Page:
Is Sure Start an Effective Preventive Intervention?


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Abstract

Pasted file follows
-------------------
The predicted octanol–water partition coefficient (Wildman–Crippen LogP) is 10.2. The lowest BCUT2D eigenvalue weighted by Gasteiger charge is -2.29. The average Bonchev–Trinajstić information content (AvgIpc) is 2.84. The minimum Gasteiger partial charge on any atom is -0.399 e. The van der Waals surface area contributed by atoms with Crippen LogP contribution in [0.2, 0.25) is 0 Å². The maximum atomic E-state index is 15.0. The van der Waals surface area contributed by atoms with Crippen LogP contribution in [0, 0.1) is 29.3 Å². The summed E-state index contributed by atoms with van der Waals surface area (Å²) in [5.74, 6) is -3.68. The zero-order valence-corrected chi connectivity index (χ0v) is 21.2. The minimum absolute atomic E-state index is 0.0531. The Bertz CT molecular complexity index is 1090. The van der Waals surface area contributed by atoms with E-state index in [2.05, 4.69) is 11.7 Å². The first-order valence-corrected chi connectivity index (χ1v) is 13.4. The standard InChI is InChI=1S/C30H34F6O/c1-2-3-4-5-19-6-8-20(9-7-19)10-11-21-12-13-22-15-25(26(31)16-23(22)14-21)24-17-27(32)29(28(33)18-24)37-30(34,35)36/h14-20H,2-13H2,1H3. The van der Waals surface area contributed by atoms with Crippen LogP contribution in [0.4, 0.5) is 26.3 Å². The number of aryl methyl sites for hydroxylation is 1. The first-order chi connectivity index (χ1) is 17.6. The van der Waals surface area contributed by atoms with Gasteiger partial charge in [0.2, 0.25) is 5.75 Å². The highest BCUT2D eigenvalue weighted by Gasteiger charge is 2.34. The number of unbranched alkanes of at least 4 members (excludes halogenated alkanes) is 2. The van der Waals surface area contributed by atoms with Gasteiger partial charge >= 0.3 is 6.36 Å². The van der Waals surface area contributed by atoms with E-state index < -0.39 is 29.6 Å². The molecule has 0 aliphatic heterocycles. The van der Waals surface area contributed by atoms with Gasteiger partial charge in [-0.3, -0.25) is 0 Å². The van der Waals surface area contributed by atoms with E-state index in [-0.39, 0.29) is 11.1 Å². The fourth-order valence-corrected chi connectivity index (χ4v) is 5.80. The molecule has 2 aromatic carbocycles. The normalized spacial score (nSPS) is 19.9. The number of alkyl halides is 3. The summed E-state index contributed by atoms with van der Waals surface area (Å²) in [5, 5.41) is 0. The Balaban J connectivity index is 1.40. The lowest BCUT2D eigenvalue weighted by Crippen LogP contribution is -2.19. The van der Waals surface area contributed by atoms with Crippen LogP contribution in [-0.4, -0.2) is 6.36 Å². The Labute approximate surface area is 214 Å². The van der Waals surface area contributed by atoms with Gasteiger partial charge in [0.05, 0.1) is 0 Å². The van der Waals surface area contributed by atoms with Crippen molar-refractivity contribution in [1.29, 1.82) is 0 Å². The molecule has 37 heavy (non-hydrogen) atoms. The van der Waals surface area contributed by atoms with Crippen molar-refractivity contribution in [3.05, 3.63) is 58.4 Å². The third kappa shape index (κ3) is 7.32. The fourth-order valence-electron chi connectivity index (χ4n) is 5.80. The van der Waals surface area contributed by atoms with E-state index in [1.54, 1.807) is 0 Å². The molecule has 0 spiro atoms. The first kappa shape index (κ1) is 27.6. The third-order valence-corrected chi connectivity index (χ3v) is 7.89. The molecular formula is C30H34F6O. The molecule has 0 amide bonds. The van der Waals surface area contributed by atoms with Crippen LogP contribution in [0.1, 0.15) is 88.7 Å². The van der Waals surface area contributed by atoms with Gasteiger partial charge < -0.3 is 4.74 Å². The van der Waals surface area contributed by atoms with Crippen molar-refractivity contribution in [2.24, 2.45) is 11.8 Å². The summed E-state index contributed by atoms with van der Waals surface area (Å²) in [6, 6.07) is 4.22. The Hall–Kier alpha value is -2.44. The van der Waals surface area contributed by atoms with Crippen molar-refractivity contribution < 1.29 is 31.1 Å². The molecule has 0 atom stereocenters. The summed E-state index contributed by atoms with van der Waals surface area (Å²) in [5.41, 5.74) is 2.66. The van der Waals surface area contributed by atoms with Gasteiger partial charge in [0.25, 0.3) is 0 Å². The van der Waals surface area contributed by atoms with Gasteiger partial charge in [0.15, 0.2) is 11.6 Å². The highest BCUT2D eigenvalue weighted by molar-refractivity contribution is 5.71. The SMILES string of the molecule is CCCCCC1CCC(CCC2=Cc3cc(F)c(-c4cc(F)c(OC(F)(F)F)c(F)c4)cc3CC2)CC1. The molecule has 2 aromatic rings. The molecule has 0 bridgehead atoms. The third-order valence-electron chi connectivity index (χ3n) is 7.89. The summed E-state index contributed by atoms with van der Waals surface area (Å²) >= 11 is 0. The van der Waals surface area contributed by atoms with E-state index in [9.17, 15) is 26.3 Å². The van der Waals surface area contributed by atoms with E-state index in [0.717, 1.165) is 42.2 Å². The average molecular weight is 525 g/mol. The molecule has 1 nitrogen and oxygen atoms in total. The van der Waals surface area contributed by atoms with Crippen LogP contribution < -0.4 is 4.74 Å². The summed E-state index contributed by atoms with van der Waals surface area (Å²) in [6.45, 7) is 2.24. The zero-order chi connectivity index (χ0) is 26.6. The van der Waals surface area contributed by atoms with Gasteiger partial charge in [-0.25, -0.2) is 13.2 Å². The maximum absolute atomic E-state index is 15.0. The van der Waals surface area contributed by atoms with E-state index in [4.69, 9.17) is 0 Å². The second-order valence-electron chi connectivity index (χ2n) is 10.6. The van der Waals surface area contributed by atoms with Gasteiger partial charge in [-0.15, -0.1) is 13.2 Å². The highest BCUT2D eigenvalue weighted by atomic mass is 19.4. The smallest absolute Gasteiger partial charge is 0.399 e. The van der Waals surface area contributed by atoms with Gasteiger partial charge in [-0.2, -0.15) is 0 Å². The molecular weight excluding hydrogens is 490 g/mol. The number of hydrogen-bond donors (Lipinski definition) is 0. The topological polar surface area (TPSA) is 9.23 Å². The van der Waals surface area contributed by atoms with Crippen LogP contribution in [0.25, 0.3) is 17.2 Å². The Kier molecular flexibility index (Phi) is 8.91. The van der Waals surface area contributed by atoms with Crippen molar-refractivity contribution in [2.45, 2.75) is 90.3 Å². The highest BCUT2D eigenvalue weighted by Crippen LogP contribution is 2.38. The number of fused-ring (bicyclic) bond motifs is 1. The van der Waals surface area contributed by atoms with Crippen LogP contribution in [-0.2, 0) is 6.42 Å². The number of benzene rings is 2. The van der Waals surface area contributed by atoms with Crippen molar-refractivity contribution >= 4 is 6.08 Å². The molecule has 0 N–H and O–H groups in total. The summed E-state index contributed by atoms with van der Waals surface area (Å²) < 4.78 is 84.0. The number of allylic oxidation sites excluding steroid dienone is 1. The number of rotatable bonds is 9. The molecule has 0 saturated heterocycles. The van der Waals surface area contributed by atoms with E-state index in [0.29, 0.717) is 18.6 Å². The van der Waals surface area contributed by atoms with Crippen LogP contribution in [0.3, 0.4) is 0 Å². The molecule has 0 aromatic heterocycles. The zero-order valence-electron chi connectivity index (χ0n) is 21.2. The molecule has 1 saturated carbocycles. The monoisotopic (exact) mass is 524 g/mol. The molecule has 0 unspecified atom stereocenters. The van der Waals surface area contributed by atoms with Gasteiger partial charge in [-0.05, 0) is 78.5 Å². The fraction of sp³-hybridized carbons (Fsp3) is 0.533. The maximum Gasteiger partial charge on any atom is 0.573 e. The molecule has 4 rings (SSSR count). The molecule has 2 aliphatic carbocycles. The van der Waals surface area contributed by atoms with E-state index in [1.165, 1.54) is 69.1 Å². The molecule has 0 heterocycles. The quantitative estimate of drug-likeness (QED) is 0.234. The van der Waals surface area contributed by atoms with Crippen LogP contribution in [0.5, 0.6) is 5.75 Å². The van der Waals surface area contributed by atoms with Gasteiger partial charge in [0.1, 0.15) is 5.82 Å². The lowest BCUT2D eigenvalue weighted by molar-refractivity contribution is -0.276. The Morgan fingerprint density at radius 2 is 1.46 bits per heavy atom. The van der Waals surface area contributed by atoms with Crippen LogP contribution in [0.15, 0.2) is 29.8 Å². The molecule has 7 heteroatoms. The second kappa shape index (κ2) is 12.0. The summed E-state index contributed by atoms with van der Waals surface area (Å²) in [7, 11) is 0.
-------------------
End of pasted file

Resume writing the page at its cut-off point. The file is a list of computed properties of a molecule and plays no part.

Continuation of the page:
BackgroundSure Start was established with the aim of eliminating child poverty and social exclusion.MethodThe findings from the reports of the National Evaluation of Sure Start Team, published in November 2005, are reviewed and critiqued.ResultsThe family and child functioning after 3 years of Sure Start, as compared with Sure Start-to-be areas, showed very few significant differences, with some indication of adverse effects in the most disadvantaged families.ConclusionsThese findings are discussed in relation to their service, research and policy implications–with the conclusion that the research evaluation was well conducted, but the findings are inconclusive. There are lessons on how to improve Sure Start and what should have been done differently.

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